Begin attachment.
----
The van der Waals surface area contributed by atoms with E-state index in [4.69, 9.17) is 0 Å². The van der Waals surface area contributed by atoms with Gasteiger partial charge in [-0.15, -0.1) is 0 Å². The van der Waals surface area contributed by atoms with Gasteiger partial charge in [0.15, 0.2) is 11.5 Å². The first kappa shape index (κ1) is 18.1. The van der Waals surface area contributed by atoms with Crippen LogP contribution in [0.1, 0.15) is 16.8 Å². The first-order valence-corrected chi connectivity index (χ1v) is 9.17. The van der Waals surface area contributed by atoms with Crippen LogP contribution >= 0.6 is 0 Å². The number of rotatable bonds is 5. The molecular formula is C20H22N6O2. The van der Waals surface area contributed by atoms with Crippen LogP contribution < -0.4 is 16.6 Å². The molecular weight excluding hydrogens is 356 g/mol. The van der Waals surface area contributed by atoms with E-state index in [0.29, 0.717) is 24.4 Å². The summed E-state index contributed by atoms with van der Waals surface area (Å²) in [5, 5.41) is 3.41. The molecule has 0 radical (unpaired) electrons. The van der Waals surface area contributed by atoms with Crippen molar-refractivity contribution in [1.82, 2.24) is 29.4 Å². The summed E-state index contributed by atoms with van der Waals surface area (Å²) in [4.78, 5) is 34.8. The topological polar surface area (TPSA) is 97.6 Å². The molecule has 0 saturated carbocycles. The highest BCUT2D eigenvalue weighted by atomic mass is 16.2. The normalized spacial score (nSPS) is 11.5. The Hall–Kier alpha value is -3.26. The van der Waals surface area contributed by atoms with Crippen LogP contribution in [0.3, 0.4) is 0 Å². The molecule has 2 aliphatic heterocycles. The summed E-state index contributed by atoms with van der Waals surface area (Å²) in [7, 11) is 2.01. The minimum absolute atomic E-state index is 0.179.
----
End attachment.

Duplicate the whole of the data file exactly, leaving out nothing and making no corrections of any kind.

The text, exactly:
The van der Waals surface area contributed by atoms with E-state index in [4.69, 9.17) is 0 Å². The van der Waals surface area contributed by atoms with Gasteiger partial charge in [-0.15, -0.1) is 0 Å². The van der Waals surface area contributed by atoms with Gasteiger partial charge in [0.15, 0.2) is 11.5 Å². The first kappa shape index (κ1) is 18.1. The van der Waals surface area contributed by atoms with Crippen LogP contribution in [0.1, 0.15) is 16.8 Å². The first-order valence-corrected chi connectivity index (χ1v) is 9.17. The van der Waals surface area contributed by atoms with Crippen LogP contribution >= 0.6 is 0 Å². The number of rotatable bonds is 5. The molecular formula is C20H22N6O2. The van der Waals surface area contributed by atoms with Crippen LogP contribution < -0.4 is 16.6 Å². The molecular weight excluding hydrogens is 356 g/mol. The van der Waals surface area contributed by atoms with E-state index in [0.29, 0.717) is 24.4 Å². The summed E-state index contributed by atoms with van der Waals surface area (Å²) in [5, 5.41) is 3.41. The molecule has 0 radical (unpaired) electrons. The van der Waals surface area contributed by atoms with Crippen molar-refractivity contribution in [1.82, 2.24) is 29.4 Å². The summed E-state index contributed by atoms with van der Waals surface area (Å²) in [4.78, 5) is 34.8. The topological polar surface area (TPSA) is 97.6 Å². The molecule has 0 saturated carbocycles. The highest BCUT2D eigenvalue weighted by atomic mass is 16.2. The normalized spacial score (nSPS) is 11.5. The Hall–Kier alpha value is -3.26. The van der Waals surface area contributed by atoms with Crippen LogP contribution in [0.3, 0.4) is 0 Å². The molecule has 2 aliphatic heterocycles. The summed E-state index contributed by atoms with van der Waals surface area (Å²) in [7, 11) is 2.01. The minimum absolute atomic E-state index is 0.179.